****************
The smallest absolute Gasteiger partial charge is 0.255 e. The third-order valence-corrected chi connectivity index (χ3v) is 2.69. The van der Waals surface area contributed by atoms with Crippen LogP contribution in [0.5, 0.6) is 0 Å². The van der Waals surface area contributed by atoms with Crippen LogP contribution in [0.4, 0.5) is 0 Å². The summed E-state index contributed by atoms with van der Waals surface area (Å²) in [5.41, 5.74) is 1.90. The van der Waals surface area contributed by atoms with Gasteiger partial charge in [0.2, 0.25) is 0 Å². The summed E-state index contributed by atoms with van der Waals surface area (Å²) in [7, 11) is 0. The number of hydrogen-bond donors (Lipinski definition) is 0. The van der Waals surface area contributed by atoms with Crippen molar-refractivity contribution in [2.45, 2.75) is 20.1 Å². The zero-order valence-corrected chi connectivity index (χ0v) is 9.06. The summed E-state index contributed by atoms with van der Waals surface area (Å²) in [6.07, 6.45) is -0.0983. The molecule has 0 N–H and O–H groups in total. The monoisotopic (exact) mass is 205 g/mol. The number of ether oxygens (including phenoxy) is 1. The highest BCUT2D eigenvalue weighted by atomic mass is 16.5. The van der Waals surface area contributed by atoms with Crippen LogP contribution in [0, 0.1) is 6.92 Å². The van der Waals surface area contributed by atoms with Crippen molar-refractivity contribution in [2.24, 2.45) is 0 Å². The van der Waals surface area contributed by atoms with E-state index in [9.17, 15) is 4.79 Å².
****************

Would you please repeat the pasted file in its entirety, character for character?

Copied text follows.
The smallest absolute Gasteiger partial charge is 0.255 e. The third-order valence-corrected chi connectivity index (χ3v) is 2.69. The van der Waals surface area contributed by atoms with Crippen LogP contribution in [0.5, 0.6) is 0 Å². The van der Waals surface area contributed by atoms with Crippen LogP contribution in [0.4, 0.5) is 0 Å². The summed E-state index contributed by atoms with van der Waals surface area (Å²) in [5.41, 5.74) is 1.90. The van der Waals surface area contributed by atoms with Gasteiger partial charge in [0.2, 0.25) is 0 Å². The summed E-state index contributed by atoms with van der Waals surface area (Å²) in [7, 11) is 0. The number of hydrogen-bond donors (Lipinski definition) is 0. The van der Waals surface area contributed by atoms with Crippen molar-refractivity contribution in [2.45, 2.75) is 20.1 Å². The zero-order valence-corrected chi connectivity index (χ0v) is 9.06. The summed E-state index contributed by atoms with van der Waals surface area (Å²) in [6.07, 6.45) is -0.0983. The molecule has 0 N–H and O–H groups in total. The monoisotopic (exact) mass is 205 g/mol. The number of ether oxygens (including phenoxy) is 1. The highest BCUT2D eigenvalue weighted by atomic mass is 16.5. The van der Waals surface area contributed by atoms with Crippen LogP contribution in [0, 0.1) is 6.92 Å². The van der Waals surface area contributed by atoms with Crippen molar-refractivity contribution in [2.24, 2.45) is 0 Å². The van der Waals surface area contributed by atoms with E-state index in [9.17, 15) is 4.79 Å².